Puppets of Old
Puppetry is not a passive art. Puppets engage the audience and challenge the puppeteers. Their enchantment reaches out to all people. Puppets have touched the hearts of royalty, peasants, sages, and fools. They have brought their magic to street comers, palaces, theaters, churches, splendid cities, and simple villages across the world. Originally, puppets were probably used for religious reasons, not for entertainment. At one time in India, it was believed that puppets were holy—little divine creatures.
Archaeologists have discovered marionettes in Egyptian tombs, and in the ruins of Greece and Rome. The very first marionettes, which were terra cotta dolls with moveable arms and legs, may have been made in China. Centuries later, when the explorer Cortez arrived in what is now Mexico, he brought a puppeteer along, but he discovered the indigenous people there were already using puppets in religious ceremonies. Puppets have played a part in storytelling and theater in countries as diverse as Java, Spain, Burma, France, Turkey, Japan, Persia, Russia, India, Germany, and England.
Puppets and the Church
Puppets have entertained, passed down legends, and poked fun at political figures for centuries in the secular world, but they also have a long history in the Christian Church. Before reading and writing became common skills. Scripture stories were frequently acted out, and puppet shows were often performed in churches for those who could not read. In the ninth century, there were crosses bearing figures of Christ that could move, and whole scenes from the Passion were acted out with puppets. The story of the Nativity was also done with puppetry. Puppet shows in Sicily told of conflicts between Christians and Muslims. For more than three hundred years, puppeteers in Poland have created religious shows. Even the word “marionette” has a religious connection: it was inspired by small statues of the Virgin Mary. During the Middle Ages, many people had extremely beautiful statues of Mary in their homes. They would compare the statues to puppets they saw, thus the word marionette, or “Little Mary,” came into being.
How-to for Puppeteers
You can carry on the tradition of teaching Scripture and other religious stories through puppetry. Here is a selection of short scripts for puppet plays based on stories from the Old and New Testaments. Simple black-line drawings are provided for easy puppet making. These can be used in religious education programs, Catholic schools, parish retreats, summer Bible school programs, home settings, after-school daycares, and even birthday parties.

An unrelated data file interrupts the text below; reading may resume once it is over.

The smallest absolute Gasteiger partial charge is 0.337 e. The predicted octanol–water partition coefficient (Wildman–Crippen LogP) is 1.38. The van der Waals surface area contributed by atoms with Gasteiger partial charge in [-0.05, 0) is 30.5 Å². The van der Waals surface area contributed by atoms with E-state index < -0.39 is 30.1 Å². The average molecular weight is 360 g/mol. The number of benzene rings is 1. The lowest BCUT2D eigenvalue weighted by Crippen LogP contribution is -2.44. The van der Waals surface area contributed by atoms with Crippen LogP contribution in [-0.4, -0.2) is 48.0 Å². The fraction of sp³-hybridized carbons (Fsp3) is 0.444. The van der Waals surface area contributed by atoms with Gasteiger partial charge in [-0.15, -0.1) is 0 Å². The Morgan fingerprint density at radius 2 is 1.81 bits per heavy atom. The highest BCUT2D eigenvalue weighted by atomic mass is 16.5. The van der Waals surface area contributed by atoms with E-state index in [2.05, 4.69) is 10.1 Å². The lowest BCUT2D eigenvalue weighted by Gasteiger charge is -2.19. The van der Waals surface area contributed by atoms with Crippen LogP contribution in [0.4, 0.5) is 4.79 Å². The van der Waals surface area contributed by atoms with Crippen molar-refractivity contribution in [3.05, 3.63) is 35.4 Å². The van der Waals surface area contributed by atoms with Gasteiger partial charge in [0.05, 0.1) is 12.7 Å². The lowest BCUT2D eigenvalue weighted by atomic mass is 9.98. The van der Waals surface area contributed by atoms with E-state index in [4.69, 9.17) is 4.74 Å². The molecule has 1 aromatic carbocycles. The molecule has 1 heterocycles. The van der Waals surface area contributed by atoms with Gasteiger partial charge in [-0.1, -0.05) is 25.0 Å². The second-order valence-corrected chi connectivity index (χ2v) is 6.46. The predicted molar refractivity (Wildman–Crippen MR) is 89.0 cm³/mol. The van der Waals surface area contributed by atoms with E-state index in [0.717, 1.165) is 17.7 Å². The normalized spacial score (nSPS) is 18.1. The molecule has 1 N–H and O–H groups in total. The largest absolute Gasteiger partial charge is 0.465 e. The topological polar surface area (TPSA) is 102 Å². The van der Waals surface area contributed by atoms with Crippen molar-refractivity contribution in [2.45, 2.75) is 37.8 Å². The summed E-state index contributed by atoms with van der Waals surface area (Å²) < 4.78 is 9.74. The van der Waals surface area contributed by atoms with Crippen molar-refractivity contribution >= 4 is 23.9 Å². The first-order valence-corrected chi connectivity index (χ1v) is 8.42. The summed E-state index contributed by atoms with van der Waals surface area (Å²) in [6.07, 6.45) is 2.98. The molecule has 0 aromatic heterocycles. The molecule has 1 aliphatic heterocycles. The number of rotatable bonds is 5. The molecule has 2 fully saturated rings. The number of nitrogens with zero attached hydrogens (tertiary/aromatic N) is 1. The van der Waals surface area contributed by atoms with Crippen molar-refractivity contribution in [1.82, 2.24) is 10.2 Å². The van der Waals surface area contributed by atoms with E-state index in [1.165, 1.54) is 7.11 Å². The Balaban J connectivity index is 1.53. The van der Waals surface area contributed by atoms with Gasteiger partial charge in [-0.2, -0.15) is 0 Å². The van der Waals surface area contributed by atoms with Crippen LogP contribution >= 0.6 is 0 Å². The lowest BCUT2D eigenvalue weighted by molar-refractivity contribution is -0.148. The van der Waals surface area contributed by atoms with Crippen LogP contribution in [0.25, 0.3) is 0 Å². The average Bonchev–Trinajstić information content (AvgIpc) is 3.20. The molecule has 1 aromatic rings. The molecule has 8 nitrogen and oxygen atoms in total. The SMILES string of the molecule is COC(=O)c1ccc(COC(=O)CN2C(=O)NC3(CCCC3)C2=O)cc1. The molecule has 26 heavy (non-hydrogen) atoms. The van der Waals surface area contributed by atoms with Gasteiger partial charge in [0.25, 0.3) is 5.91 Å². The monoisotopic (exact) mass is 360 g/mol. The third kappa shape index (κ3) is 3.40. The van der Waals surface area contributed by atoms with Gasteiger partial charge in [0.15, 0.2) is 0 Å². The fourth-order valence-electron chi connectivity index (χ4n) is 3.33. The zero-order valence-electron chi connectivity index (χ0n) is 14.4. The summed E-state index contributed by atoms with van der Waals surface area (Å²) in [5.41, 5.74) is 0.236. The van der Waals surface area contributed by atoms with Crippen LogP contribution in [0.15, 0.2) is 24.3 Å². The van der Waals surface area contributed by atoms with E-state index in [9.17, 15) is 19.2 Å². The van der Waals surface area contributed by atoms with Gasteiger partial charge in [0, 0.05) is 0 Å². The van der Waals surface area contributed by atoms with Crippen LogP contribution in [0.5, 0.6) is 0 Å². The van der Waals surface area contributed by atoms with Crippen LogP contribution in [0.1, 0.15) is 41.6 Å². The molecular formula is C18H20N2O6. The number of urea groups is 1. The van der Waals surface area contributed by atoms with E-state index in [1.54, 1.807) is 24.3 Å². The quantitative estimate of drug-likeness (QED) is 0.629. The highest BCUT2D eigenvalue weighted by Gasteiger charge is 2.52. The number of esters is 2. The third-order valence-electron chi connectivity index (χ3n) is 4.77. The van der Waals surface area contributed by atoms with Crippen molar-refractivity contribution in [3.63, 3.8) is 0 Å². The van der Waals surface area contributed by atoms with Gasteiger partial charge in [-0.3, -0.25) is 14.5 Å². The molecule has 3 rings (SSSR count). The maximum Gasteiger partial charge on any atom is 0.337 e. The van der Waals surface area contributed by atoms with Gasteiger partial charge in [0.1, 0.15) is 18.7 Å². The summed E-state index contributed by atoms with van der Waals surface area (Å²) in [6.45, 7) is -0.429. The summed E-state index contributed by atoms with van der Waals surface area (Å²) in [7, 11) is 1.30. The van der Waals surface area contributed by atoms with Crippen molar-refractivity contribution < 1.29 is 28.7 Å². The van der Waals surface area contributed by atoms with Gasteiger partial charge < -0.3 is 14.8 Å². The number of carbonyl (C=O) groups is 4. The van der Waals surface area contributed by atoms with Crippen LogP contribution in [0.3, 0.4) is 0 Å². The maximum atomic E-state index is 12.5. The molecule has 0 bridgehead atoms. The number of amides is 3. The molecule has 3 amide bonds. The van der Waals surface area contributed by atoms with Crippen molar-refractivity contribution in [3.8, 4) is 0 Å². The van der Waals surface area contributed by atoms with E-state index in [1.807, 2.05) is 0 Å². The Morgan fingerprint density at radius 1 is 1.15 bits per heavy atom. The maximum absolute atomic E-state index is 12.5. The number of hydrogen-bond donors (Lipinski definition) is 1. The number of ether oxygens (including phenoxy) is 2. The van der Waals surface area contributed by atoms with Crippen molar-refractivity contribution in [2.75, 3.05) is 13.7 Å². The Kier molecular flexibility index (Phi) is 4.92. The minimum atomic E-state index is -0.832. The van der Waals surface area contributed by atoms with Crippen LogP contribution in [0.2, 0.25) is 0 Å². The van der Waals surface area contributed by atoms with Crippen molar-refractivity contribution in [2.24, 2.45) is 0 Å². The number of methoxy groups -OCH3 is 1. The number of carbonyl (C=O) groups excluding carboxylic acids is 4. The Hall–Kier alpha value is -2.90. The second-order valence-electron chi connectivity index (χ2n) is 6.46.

The shows are designed with the skills of kindergartners through fifth graders in mind. However, they are not at all limited to these age groups. For example, middle schoolers have enjoyed performing them for preschool and elementary children. You will find that the scripts vary in skill levels. This is so younger children can perform some without frustration, and older children can enjoy the challenge of those that are more involved.
Whatever age the puppeteers are, they immerse themselves in these tales. They will touch on aspects of history and geography through the clothing of the puppets and by drawing the backdrops. The more contact children have with a story, the more it becomes their own. Whether they create puppets and scenery, or perform as puppeteers or narrators, children invest themselves in the characters and stories. They will always remember them. Each story also includes a short prayer that you can use before or after the story.
**All puppets figures are the work of illustrator Tessie Bundick
Creating Basic Puppet Shows
These puppet shows are devised for very simple performances with stick puppets and poster board backdrops. Each play is divided into scenes; the information about which puppets and what kind of backdrop are needed precede the script for that scene. You, the stage director, need to decide how many puppeteers are needed, since older children can handle more puppets than younger ones, some stages are larger than others, and so on.
Along with each script are illustrations of the story characters done In black-line drawings. These will make excellent stick puppets, the simplest puppets of all.
- Copy the puppets onto stiff paper
- Have children color them with markers.
- After cutting them out, attach a stick with adhesive tape onto the back of each puppet. Chopsticks work especially well because they are slender and long. A wide puppet may need two sticks
- If the audience is to be fairly large, enlarge the puppets so everyone will be able to see them.
- Use paint stir sticks as the “backbone” and handle for these larger puppets so they do not flop over in the middle of a scene.
- The puppet figures in this book can also be used as paper dolls
- Any of these puppets can be used for flannel board stories if they are back with sandpaper or felt